Tribune News Service
New Delhi, July 30
The Supreme Court on Friday agreed to hear next week a PIL filed by noted journalists N Ram, Sashi Kumar, and others for a court-monitored SIT probe into the Pegasus scandal.
A Bench led by CJI NV Ramana said the petition would be heard next week after senior Congress leaders and senior advocates Kapil Sibal and AM Singhvi mentioned it before it.
Sibal said it's urgent due to its ramifications on national security. He said Pegasus had huge ramifications for civil liberties. Opposition leaders, journalists and members of judiciary are being snooped on; it is hitting headlines not just in India but internationally as well, he said.
Singhvi complained that the top court's Registry was not listing it for urgent mentioning.
"We will hear it next week," CJI Ramana responded.
Ram and others had moved the Supreme Court on Tuesday seeking a judge-led independent investigation into alleged snooping on eminent citizens, politicians and journalists by using Israeli spyware Pegasus.
Terming the allegations as an attempt by government agencies to muzzle free speech and dissent in India, the petitioners sought a direction to the Centre to disclose if the government or any of its agencies obtained licence for Pegasus spyware and used it, either directly or indirectly, to conduct surveillance in any manner.
The petition – expected to be taken up later this week – demanded an independent probe by a sitting or retired judge of the Supreme Court into the alleged hacking of phones.
“The targeted surveillance using military-grade spyware is an unacceptable violation of the right to privacy which has been held to be a fundamental right under Articles 14 (equality before the law), 19 (freedom of speech and expression) and 21 (protection of life and personal liberty) by the Supreme Court,” it submitted.
The hacking of phones belonging to journalists, doctors, lawyers, activists, ministers and opposition politicians “seriously compromises” the effective exercise of the fundamental right to free speech and expression under Article 19(1)(a) of the Constitution, the petitioners said, adding that it had an obvious “chilling effect” on expression by threatening invasion into the most core and private aspects of a person's life.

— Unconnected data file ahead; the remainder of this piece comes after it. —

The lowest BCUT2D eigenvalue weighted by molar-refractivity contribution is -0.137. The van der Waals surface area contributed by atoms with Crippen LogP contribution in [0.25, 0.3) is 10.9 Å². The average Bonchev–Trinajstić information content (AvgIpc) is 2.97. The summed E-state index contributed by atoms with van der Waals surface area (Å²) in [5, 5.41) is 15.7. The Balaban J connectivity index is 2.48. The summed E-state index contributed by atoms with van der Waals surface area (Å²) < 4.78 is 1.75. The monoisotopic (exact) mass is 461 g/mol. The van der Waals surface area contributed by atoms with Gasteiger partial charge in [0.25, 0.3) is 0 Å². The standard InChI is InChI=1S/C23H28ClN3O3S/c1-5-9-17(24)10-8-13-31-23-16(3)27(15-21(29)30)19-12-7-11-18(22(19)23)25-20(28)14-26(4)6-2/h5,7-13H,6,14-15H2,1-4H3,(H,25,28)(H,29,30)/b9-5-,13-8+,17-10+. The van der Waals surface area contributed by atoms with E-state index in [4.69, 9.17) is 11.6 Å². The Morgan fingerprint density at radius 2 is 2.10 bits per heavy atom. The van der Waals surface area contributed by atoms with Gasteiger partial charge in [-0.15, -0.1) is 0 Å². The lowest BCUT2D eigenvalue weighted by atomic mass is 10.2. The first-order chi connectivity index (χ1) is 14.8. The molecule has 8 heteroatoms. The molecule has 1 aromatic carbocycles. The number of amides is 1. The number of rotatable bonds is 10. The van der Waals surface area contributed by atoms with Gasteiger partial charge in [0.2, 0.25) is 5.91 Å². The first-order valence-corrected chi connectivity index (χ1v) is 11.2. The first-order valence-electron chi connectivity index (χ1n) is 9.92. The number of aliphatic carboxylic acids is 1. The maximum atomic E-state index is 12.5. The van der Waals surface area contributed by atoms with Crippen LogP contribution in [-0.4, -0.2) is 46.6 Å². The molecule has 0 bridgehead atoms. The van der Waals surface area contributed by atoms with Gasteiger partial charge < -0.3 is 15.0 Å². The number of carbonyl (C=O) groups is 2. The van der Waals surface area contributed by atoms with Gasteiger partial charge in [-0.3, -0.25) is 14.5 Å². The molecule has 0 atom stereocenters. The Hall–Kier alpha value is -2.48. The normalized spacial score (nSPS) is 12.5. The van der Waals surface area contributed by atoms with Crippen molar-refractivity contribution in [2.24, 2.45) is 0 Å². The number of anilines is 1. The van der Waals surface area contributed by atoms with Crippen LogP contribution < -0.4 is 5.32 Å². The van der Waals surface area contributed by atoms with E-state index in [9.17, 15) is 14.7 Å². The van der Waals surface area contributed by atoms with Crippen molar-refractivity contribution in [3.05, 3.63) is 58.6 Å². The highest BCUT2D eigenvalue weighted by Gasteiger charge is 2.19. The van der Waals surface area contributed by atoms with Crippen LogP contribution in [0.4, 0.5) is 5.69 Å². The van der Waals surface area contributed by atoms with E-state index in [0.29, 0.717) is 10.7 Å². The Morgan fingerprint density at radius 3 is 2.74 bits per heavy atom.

“The attack prima facie constitutes an act of cyber-terrorism that has several grave political and security ramifications, especially considering that the devices of government ministers, senior political figures and constitutional functionaries which may contain sensitive information have been targeted,” they said.
Investigations involving several leading publications around the world revealed that more than 142 Indians, including journalists, lawyers, ministers, opposition politicians, and activists, have been identified as potential targets for surveillance using Pegasus software, the petitioners alleged.
Forensic analysis by the Security Lab of Amnesty International of several mobile phones, belonging to people targeted for surveillance, has confirmed Pegasus-induced security breaches, the petitioners submitted.
They said the hacking of phones using the Pegasus spyware constituted a criminal offence punishable under Sections 66 (computer related offences), 66B (punishment for dishonestly receiving stolen computer resource or communication device), 66E (punishment for violation of privacy) and 66F (punishment for cyber terrorism) of the IT Act, punishable with imprisonment and/or fine.
Recounts his humble beginnings, says his father used to fix ...
Party seeks to control the damage done by AICC general secre...
Rawat defends PCC chief saying 'he is very popular', BJP say...
Sahota, Chattopadhyaya front runners
Later in the day, Biden will host the first-ever in-person Q...